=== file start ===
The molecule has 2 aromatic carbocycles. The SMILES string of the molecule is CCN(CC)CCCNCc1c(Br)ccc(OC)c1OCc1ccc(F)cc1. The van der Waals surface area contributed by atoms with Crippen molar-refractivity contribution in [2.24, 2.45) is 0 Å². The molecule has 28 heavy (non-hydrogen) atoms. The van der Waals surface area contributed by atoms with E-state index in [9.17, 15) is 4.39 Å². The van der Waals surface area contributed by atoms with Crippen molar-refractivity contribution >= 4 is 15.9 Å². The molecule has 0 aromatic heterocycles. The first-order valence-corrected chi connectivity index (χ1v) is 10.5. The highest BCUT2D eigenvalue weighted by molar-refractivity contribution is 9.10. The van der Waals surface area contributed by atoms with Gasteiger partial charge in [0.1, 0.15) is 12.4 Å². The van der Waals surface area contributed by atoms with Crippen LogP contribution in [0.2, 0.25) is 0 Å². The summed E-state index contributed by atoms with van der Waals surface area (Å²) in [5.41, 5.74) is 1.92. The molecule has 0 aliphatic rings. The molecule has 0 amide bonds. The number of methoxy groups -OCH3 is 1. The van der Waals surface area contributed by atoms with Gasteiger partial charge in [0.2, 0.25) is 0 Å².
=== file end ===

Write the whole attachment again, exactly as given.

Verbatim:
The molecule has 2 aromatic carbocycles. The SMILES string of the molecule is CCN(CC)CCCNCc1c(Br)ccc(OC)c1OCc1ccc(F)cc1. The van der Waals surface area contributed by atoms with Crippen molar-refractivity contribution in [2.24, 2.45) is 0 Å². The molecule has 28 heavy (non-hydrogen) atoms. The van der Waals surface area contributed by atoms with E-state index in [9.17, 15) is 4.39 Å². The van der Waals surface area contributed by atoms with Crippen molar-refractivity contribution >= 4 is 15.9 Å². The molecule has 0 aromatic heterocycles. The first-order valence-corrected chi connectivity index (χ1v) is 10.5. The highest BCUT2D eigenvalue weighted by molar-refractivity contribution is 9.10. The van der Waals surface area contributed by atoms with Gasteiger partial charge in [0.1, 0.15) is 12.4 Å². The van der Waals surface area contributed by atoms with Crippen LogP contribution in [0.2, 0.25) is 0 Å². The summed E-state index contributed by atoms with van der Waals surface area (Å²) in [5.41, 5.74) is 1.92. The molecule has 0 aliphatic rings. The molecule has 0 amide bonds. The number of methoxy groups -OCH3 is 1. The van der Waals surface area contributed by atoms with Gasteiger partial charge in [0.2, 0.25) is 0 Å².